I’ve been involved in electoral politics for ten years. I have heard from countless people over the years that they could do better than the people in office, and I always tell them to do so, run for office. It is way easier than you think. (As all writers are by nature, and usually nurture, lazy like a river, I’m writing this in advance of repeating that conversation over and over again in 2019 — the path of least resistance in 21st century dialogue: “I wrote a series on this. Here’s the link.”)
If you want to be a politician, it’s simple — run for office. There’s no prerequisite. If people like Donald Trump and Alexandria Ocasio-Cortez have done anything to our politics they have proven that literally anybody can be a politician. Go to the division of elections website for your state, county, city, etc.; there will probably be a fee, definitely a form. It’s that simple to get started. Getting elected is a whole different question (as is actually governing).
It may be a cliche but all politics is local. You need to talk to people. One word: volunteer. Attend your local community council meetings (or your local equivalent), get active in your union, attend church, join groups like Kiwanis, Lions, and Rotary; go to charity events; attend activism meetings on issues you care about (whether it’s Black Lives Matter, Pro-Life, 2nd Amendment, LGBT, whatever); meet the people who make decisions and the ones engaged in (and spend lots of money in) your community. You’re doing this so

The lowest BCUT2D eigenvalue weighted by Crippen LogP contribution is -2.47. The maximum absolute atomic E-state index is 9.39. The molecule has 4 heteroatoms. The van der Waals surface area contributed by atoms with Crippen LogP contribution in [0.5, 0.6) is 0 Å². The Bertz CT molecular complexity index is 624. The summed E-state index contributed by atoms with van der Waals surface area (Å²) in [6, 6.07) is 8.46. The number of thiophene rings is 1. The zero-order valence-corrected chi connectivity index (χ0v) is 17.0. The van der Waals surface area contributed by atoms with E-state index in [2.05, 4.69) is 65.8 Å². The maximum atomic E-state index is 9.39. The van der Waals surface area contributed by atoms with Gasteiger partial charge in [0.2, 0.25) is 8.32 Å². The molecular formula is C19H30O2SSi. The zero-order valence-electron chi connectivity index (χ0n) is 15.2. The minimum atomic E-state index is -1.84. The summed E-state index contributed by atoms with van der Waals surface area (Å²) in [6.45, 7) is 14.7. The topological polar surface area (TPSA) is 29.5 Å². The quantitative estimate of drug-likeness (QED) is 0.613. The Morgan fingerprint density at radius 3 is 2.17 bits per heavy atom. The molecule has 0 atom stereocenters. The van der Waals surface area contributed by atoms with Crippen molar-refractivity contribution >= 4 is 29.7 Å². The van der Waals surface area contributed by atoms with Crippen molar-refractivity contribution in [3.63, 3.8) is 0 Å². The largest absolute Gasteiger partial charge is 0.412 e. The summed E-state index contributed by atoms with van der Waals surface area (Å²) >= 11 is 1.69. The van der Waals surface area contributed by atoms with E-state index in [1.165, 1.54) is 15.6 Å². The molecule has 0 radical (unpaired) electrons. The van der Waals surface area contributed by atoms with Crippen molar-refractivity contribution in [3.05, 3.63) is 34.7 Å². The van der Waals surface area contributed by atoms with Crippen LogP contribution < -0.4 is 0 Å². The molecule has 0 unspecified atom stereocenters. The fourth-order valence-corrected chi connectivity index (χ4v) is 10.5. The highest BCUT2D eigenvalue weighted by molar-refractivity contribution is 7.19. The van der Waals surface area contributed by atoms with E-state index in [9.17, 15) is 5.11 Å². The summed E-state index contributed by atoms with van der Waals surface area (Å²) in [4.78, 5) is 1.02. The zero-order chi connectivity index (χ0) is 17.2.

- that you’ll get to know the influencers and thought leaders in your community,
- that you’ll find out what the issues your community really care about are,
- that the people who make decisions, the people engaged, the thought leaders, the ones who spend money on politics, and the influencers will get to know you,
- you can comply with the law as, depending where you are and/or the position, it may be necessary to have to collect physical signatures to even get on the ballot — having face time with…